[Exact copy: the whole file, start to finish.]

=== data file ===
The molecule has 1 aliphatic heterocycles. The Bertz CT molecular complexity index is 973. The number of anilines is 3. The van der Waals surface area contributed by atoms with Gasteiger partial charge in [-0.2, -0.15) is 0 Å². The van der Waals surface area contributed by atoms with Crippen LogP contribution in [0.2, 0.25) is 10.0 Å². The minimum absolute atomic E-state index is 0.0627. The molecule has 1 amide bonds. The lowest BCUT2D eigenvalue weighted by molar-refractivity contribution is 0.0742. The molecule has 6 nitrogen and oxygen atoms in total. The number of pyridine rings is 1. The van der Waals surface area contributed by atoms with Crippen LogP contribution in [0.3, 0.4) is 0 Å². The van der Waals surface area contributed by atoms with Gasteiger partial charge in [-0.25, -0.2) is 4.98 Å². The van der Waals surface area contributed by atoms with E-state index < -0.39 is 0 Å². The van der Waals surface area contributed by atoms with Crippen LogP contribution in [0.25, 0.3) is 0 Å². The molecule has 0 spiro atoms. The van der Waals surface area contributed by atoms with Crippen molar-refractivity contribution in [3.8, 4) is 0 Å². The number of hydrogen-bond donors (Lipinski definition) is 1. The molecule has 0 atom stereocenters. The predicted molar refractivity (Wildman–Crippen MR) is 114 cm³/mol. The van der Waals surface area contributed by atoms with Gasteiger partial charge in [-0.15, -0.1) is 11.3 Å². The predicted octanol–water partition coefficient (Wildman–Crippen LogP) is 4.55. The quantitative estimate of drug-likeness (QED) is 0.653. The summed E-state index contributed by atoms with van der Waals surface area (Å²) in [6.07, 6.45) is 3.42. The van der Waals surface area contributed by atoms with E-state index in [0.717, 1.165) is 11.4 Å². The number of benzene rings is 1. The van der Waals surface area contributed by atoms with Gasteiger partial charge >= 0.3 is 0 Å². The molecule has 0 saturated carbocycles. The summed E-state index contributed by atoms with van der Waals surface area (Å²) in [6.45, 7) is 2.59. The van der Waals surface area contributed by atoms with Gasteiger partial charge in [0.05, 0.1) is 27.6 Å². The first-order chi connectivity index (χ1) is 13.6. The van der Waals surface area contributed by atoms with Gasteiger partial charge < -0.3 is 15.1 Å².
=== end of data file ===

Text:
The molecule has 1 aliphatic heterocycles. The Bertz CT molecular complexity index is 973. The number of anilines is 3. The van der Waals surface area contributed by atoms with Gasteiger partial charge in [-0.2, -0.15) is 0 Å². The van der Waals surface area contributed by atoms with Crippen LogP contribution in [0.2, 0.25) is 10.0 Å². The minimum absolute atomic E-state index is 0.0627. The molecule has 1 amide bonds. The lowest BCUT2D eigenvalue weighted by molar-refractivity contribution is 0.0742. The molecule has 6 nitrogen and oxygen atoms in total. The number of pyridine rings is 1. The van der Waals surface area contributed by atoms with Crippen LogP contribution in [0.3, 0.4) is 0 Å². The van der Waals surface area contributed by atoms with Gasteiger partial charge in [-0.25, -0.2) is 4.98 Å². The van der Waals surface area contributed by atoms with E-state index < -0.39 is 0 Å². The van der Waals surface area contributed by atoms with Crippen LogP contribution in [0.25, 0.3) is 0 Å². The molecule has 0 spiro atoms. The van der Waals surface area contributed by atoms with Crippen molar-refractivity contribution in [3.8, 4) is 0 Å². The number of hydrogen-bond donors (Lipinski definition) is 1. The molecule has 0 atom stereocenters. The predicted molar refractivity (Wildman–Crippen MR) is 114 cm³/mol. The van der Waals surface area contributed by atoms with Gasteiger partial charge in [-0.15, -0.1) is 11.3 Å². The predicted octanol–water partition coefficient (Wildman–Crippen LogP) is 4.55. The quantitative estimate of drug-likeness (QED) is 0.653. The summed E-state index contributed by atoms with van der Waals surface area (Å²) in [6.07, 6.45) is 3.42. The van der Waals surface area contributed by atoms with E-state index in [0.717, 1.165) is 11.4 Å². The number of benzene rings is 1. The van der Waals surface area contributed by atoms with Gasteiger partial charge >= 0.3 is 0 Å². The molecule has 0 saturated carbocycles. The summed E-state index contributed by atoms with van der Waals surface area (Å²) in [6.45, 7) is 2.59. The van der Waals surface area contributed by atoms with Gasteiger partial charge in [0.05, 0.1) is 27.6 Å². The first-order chi connectivity index (χ1) is 13.6. The van der Waals surface area contributed by atoms with Gasteiger partial charge < -0.3 is 15.1 Å².